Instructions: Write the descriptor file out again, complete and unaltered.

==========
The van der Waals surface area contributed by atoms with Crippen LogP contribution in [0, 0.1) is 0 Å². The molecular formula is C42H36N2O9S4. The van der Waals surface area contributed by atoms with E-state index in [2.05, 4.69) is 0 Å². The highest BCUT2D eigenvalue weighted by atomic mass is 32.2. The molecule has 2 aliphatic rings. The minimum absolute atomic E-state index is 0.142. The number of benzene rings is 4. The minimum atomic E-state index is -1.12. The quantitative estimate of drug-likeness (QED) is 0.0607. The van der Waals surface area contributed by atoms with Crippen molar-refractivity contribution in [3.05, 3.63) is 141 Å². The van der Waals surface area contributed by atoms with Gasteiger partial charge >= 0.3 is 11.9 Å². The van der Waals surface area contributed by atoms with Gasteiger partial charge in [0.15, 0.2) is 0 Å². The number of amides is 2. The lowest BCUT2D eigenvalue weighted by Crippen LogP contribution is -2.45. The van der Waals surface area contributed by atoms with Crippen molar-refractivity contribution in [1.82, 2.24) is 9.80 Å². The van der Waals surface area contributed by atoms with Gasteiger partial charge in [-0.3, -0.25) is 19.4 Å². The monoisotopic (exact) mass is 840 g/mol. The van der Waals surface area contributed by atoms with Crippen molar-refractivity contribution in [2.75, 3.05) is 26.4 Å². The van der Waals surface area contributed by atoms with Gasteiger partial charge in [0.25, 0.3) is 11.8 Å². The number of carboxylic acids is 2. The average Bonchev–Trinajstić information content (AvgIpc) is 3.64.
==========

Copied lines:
The van der Waals surface area contributed by atoms with Crippen LogP contribution in [0, 0.1) is 0 Å². The molecular formula is C42H36N2O9S4. The van der Waals surface area contributed by atoms with E-state index in [2.05, 4.69) is 0 Å². The highest BCUT2D eigenvalue weighted by atomic mass is 32.2. The molecule has 2 aliphatic rings. The minimum absolute atomic E-state index is 0.142. The number of benzene rings is 4. The minimum atomic E-state index is -1.12. The quantitative estimate of drug-likeness (QED) is 0.0607. The van der Waals surface area contributed by atoms with Crippen molar-refractivity contribution in [3.05, 3.63) is 141 Å². The van der Waals surface area contributed by atoms with Gasteiger partial charge >= 0.3 is 11.9 Å². The van der Waals surface area contributed by atoms with Gasteiger partial charge in [0.15, 0.2) is 0 Å². The number of amides is 2. The lowest BCUT2D eigenvalue weighted by Crippen LogP contribution is -2.45. The van der Waals surface area contributed by atoms with Crippen molar-refractivity contribution in [1.82, 2.24) is 9.80 Å². The van der Waals surface area contributed by atoms with Gasteiger partial charge in [-0.3, -0.25) is 19.4 Å². The monoisotopic (exact) mass is 840 g/mol. The van der Waals surface area contributed by atoms with Crippen molar-refractivity contribution in [2.75, 3.05) is 26.4 Å². The van der Waals surface area contributed by atoms with Gasteiger partial charge in [0.25, 0.3) is 11.8 Å². The number of carboxylic acids is 2. The average Bonchev–Trinajstić information content (AvgIpc) is 3.64.